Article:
Horse Racing’s Greatest Characters – Legends
Henry Cecil, Frankie Dettori, John Francome, Julie Krone, A P McCoy, Aidan O’Brien, Peter O’Sullevan, Lestor Piggott, Richard Dunwoody, Martin Pipe, Jenny Pitman, Sir Michael Stoute and many more.
Read fabulous stories about some of racing’s winners, losers, runners and riders. Below is a small selection of some of the great titles available in Horse Racing Books.
The Grand National
The Grand National, known as the world’s most famous steeplechase, is probably the most valuable National Hunt horse race in the world. National Hunt horse racing is different to flat racing because the horses are required to jump over thirty obstacles called fences or hurdles and no horse racing event in the UK draws in as many spectators and punters as The Grand National. The fences or hurdles used in these types of event have given European racing a considerable advantage over American horse racing as during the race the endurance of the horse and the skill and stamina of the rider are really put to the ultimate test.
Over the years, owing to the considerable number of injuries to both horses and riders, most of which have been severe, some even fatal, The Grand National has become the UK’s most criticised and controversial horse racing calendar fixture. Another characteristic of The Grand National is that you don’t have to know anything about horse racing to enjoy this race day and indeed lots of people who don’t usually bet will have a ‘flutter’, just that once in the year, and cheer their chosen horse on as they watch the race on the TV. Also, lots of work places will get a syndicate together to join in the fun. With the Grand National, you only have to be a fan for the day and since the new millennium, the race has been watched by over 600-million viewers a year.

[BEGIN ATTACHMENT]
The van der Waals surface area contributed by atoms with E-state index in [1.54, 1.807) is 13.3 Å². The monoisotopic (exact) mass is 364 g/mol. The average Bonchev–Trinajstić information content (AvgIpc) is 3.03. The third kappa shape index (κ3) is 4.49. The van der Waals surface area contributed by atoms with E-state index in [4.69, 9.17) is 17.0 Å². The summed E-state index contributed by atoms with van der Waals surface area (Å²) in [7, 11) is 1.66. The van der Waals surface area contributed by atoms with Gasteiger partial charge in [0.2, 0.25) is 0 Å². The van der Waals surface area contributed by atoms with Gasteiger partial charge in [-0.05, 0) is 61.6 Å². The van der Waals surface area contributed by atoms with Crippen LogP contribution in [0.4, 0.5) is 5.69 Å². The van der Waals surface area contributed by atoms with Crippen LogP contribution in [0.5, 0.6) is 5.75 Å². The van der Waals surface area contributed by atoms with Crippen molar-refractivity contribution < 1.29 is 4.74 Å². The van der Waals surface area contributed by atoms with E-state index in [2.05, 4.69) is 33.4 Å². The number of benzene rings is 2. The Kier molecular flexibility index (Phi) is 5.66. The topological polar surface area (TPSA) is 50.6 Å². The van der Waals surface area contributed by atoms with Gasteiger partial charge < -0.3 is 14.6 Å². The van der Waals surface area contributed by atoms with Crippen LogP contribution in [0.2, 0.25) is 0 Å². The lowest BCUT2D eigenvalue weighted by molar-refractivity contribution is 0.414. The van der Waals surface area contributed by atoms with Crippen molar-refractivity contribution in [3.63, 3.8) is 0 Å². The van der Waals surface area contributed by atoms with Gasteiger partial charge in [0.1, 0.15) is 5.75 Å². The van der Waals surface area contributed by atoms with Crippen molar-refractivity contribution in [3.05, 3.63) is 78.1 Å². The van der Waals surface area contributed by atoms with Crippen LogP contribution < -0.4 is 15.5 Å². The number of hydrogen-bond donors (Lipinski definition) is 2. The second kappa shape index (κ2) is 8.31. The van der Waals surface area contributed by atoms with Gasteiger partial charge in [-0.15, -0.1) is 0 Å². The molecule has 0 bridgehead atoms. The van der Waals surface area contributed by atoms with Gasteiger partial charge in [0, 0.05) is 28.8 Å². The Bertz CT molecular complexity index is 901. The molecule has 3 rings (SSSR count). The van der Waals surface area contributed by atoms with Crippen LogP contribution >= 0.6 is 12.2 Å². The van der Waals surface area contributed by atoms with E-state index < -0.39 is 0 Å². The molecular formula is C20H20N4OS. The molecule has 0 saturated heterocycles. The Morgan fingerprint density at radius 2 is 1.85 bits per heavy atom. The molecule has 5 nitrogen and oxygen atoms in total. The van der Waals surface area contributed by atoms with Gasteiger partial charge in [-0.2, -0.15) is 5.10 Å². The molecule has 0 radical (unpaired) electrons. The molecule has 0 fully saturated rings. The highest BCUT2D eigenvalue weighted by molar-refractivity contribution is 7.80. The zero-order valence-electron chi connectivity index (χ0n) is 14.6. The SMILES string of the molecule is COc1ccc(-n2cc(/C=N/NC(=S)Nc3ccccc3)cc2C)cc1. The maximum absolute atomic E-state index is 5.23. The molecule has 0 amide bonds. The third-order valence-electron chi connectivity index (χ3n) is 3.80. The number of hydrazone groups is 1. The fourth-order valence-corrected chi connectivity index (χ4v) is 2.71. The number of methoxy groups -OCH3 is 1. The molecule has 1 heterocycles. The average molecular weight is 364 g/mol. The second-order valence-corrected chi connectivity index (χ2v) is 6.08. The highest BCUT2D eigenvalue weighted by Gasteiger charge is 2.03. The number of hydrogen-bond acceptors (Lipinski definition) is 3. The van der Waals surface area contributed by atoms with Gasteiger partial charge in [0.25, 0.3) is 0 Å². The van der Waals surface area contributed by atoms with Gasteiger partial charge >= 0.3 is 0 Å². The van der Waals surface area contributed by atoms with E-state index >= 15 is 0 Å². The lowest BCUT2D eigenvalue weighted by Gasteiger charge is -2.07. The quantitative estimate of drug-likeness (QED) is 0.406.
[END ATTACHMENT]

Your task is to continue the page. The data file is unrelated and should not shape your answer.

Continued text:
It is generally accepted that the first race took place at Aintree Racecourse, Merseyside (the ‘home’ of the Grand National) in 1839 and was won by a horse called ‘Lottery’. Another one of the most famous horses to ever run in The Grand National was Red Rum, who won the race three times in 1973, 1975 and 1977, also being placed second twice in 1975 and 1976.
Since the 1980s, the number of viewers watching the Grand National has increased year on year, especially with the advent of Cable and Satellite television, making it possible for most people worldwide to watch it at home, or in the pub, in order to join in the thrills and spills of the day. Horse racing books are still as popular as always and even easier now to find with the use of the internet, as are the vast array of horse racing collectables and horse racing memorabilia.